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illude

[ ih-lood ]
/ ɪˈlud /
|
SEE MORE SYNONYMS FOR illude ON THESAURUS.COM

verb (used with object), il·lud·ed, il·lud·ing.

to deceive or trick.
Obsolete.
  1. to mock or ridicule.
  2. to evade.

RELATED WORDS

shuffle, alter, fool, lie, misinform, entice, cheat, hoodwink, dupe, betray, deceive, tempt, misrepresent, fudge, defraud, delude, misguide, pretend, mislead, trim

Nearby words

illocutionary, illogic, illogical, illogicality, illth, illude, illume, illuminable, illuminance, illuminant, illuminate

Origin of illude

1445–50; me < illūdere to mock, ridicule; see illusion
Dictionary.com Unabridged Based on the Random House Unabridged Dictionary, © Random House, Inc. 2019

Examples from the Web for illude

  • Little by little, as I came nearer, she ceased to illude me, and I began to think of her as 'it.'

    And Even Now|Max Beerbohm
  • If any one should at midnight get within their circle, they become visible to him, and they may then illude him.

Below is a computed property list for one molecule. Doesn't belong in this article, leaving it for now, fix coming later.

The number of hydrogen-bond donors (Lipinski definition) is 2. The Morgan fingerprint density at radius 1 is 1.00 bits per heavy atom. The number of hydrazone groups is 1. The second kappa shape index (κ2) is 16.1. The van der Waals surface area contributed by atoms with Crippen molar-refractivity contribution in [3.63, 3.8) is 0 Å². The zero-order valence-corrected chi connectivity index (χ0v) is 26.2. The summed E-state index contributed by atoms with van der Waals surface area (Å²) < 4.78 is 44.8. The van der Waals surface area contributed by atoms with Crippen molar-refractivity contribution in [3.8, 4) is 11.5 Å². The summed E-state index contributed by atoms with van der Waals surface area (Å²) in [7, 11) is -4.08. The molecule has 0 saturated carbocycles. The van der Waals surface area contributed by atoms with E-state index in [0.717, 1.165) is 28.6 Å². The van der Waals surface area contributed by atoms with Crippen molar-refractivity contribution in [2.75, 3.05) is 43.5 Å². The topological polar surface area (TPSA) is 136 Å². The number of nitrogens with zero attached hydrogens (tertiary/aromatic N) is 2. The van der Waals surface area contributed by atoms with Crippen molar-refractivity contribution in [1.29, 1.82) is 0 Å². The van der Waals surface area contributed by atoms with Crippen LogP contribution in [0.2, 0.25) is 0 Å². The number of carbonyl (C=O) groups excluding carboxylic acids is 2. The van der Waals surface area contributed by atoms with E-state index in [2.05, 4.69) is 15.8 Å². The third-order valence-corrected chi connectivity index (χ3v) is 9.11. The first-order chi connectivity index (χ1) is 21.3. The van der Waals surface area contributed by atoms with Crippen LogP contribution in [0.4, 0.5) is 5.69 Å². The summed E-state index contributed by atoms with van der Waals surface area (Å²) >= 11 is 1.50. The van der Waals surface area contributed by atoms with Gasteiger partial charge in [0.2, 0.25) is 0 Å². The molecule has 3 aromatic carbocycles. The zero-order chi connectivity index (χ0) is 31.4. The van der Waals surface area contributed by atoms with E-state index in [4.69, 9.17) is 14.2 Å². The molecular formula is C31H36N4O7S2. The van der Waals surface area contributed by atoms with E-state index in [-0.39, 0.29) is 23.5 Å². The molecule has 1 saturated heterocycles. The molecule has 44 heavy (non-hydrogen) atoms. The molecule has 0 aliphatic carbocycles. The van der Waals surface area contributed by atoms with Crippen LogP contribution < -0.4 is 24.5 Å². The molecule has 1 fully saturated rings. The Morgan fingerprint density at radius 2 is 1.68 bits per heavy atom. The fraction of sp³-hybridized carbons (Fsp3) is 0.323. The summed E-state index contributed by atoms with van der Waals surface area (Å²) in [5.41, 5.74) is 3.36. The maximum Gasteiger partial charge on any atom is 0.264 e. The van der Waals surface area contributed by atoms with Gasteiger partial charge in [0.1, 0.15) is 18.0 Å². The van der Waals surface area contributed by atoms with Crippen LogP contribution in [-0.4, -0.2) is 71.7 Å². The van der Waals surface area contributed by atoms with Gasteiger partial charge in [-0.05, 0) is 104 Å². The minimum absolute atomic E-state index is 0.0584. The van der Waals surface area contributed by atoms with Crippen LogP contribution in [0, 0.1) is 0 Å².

The Fairy Mythology|Thomas Keightley

British Dictionary definitions for illude

illude

/ (ɪˈluːd) /

verb

literary to trick or deceive

Word Origin for illude

C15: from Latin illūdere to sport with, from lūdus game
Collins English Dictionary - Complete & Unabridged 2012 Digital Edition © William Collins Sons & Co. Ltd. 1979, 1986 © HarperCollins Publishers 1998, 2000, 2003, 2005, 2006, 2007, 2009, 2012

Word Origin and History for illude

illude


v.

early 15c., "to mock, to trick," from Latin illudere "to make sport of," from assimilated form of in- "in, into" (see in- (2)) + ludere "to play" (see ludicrous).

Online Etymology Dictionary, © 2010 Douglas Harper